About 16 months earlier I remember having had a conversation with my old man. I was telling him about the bits and bobs I was doing at the time for both Hot Press and 2fm. Out of the blue he said to me, “You know, you breaking your foot all those years ago…that was a bit of a blessing in disguise wasn’t it?”

You could have knocked me over with a feather. I had thought the same thing myself every now and then over the years but had no idea anyone else had…especially dad.

But he was right. I mean, it was unfortunate that I had to get seriously injured for it to happen and it would have been nice to have been able to decide it for myself, but in truth I doubt I’d have cut it as a teacher and, well, I seem to have done reasonably ok at this media lark since.

I can’t of course be sure as I never got to follow that original sportier path. I could be very happy headmaster somewhere now with a few All Ireland winning medals under my belt – well ok, maybe not the second bit – but we’ll never know.

And until I get to visit that parallel universe to compare and contrast both journeys and outcomes, for now I’ll stick with looking at my 40 year old break as a lucky one. Kinda.


You might also find this previous post of interest on never underestimating the importance of luck, whatever your career: https://www.patomahony.ie/2014/09/get-lucky/

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6 Comments. Leave new

  • Thanks Pat, another entertaining read !

  • Wow .. and the signature of the late Liam Dugdale brings back such memories too. For I too was a Thomond kid. Before you. I completed the course and only taught for five months before jacking in the teaching lark. And circuitously … very circuitously … also ending up in the meja game. So you never know Pat you might not have carried on anyway. Pity about missing out on the Lilies minors though.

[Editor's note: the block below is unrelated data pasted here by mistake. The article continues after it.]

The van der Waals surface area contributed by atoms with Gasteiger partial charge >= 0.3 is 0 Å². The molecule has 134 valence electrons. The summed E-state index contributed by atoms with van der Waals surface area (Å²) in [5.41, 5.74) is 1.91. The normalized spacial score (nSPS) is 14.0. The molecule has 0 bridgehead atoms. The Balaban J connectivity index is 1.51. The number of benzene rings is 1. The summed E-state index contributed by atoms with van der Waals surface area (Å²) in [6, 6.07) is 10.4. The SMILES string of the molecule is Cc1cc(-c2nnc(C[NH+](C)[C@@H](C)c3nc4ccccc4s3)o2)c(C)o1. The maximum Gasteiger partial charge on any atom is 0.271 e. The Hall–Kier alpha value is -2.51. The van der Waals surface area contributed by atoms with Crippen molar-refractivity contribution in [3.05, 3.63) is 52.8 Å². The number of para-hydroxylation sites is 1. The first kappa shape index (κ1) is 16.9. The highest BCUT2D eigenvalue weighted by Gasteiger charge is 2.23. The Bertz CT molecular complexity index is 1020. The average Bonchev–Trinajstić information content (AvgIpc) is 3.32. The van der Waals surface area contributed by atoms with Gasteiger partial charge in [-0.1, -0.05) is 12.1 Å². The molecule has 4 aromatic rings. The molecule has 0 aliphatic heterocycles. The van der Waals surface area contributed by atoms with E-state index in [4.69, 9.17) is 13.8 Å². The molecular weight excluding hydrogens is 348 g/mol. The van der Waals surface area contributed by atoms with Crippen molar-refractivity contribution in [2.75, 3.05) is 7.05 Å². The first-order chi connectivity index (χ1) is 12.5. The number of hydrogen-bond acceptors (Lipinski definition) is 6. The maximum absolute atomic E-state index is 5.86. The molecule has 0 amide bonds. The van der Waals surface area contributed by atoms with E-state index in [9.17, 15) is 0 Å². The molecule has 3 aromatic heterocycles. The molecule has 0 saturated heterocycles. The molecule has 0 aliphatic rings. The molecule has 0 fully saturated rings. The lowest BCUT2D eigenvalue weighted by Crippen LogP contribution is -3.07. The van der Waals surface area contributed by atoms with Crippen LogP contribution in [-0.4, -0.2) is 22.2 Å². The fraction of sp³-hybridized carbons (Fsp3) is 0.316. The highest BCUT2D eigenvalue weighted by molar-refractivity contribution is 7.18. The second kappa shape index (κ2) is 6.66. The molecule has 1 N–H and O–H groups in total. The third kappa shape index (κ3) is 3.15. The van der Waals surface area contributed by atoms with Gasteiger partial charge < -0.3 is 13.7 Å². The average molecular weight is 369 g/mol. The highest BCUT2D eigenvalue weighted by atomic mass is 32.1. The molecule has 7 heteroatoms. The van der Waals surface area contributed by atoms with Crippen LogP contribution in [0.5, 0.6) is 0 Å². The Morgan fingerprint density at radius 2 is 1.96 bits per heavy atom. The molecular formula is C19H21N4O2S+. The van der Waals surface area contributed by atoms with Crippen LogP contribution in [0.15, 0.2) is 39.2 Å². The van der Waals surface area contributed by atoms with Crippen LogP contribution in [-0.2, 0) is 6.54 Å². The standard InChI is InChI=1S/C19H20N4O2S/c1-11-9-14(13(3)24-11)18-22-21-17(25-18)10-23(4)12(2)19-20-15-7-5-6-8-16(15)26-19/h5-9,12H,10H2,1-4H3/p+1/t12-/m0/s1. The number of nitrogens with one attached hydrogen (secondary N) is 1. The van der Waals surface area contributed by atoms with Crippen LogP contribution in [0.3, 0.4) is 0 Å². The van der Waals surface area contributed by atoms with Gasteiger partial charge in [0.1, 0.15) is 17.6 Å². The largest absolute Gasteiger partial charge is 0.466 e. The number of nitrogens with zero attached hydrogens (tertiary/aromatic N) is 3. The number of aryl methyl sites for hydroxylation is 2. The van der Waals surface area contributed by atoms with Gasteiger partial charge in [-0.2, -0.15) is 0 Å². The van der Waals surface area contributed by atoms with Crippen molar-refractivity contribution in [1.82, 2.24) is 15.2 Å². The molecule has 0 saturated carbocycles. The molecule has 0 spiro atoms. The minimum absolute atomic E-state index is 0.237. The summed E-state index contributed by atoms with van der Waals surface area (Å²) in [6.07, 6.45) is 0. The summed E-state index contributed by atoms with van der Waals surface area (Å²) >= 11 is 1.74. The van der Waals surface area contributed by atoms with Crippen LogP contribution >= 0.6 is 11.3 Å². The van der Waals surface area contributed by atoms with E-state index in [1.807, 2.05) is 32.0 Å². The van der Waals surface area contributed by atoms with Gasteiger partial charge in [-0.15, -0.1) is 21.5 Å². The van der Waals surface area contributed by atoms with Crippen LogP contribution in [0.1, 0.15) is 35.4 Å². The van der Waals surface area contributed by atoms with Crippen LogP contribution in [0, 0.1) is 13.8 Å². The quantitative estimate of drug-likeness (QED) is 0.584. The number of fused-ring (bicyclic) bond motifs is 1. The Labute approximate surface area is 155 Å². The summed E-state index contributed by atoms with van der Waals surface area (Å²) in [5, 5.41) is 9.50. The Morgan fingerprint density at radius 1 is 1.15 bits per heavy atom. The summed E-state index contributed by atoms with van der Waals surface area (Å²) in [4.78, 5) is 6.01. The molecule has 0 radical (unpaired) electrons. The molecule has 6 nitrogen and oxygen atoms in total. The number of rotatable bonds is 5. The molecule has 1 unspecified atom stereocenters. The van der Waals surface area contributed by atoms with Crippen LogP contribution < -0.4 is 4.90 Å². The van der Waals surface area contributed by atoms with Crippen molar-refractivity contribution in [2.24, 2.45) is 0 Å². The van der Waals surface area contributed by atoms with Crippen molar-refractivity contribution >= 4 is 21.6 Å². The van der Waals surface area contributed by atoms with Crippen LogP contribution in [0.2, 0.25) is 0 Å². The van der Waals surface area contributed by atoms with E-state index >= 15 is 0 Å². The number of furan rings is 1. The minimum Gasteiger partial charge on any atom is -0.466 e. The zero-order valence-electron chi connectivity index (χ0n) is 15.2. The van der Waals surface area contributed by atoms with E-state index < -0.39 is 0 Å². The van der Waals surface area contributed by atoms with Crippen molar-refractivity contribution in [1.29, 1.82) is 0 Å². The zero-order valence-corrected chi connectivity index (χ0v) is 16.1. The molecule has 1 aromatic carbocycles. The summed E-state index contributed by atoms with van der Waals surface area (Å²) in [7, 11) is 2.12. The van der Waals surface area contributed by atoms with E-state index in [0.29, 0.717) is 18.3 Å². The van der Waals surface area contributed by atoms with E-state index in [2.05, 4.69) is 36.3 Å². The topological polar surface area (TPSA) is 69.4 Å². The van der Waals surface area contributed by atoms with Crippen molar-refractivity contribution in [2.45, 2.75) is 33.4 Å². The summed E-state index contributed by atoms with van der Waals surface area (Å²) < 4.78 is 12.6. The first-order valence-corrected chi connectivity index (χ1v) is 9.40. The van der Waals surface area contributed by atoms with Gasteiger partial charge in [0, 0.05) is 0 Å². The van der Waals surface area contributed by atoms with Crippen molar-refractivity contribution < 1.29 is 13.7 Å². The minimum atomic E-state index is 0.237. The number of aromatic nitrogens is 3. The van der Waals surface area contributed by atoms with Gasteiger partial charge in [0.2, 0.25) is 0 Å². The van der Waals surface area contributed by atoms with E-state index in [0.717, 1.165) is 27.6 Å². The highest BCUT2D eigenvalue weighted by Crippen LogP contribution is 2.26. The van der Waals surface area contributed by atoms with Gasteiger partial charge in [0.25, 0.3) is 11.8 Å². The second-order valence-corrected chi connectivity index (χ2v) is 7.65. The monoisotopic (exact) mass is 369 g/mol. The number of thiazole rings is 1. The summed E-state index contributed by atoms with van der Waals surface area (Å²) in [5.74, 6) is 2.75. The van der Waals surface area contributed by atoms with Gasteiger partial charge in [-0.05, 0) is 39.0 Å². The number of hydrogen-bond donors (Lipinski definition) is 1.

• Oh wow, you were a Sweatie too? I only found out years later when my bro went to NIHE and told me that’s what the NIHE-ites called us. Yeah, I did teaching practice in first year – on crutches – and didn’t particularly enjoy it. I felt I was bluffing all the time, using tricks to seem like I was in charge…then came back to college and found the lecturers seemed to be using the very same tricks. “Shit, you do that for life?” I thought. By the time I neared the end of my year off I knew I wasn’t going back. It was for the best.

  • It’s funny my first year teaching practice was an exercise in trauma: I found out the hard way you can be tough with kids and get softer, but try it the other way around and they will walk all over you. Which they did! I knew it wasn’t for me either from early on, but only being 16 doing my Leaving, it was the sole thing I had applied for (I was actually back repeating when I got called to interview, and got it) and went in purely because I loved playing football. No other reason!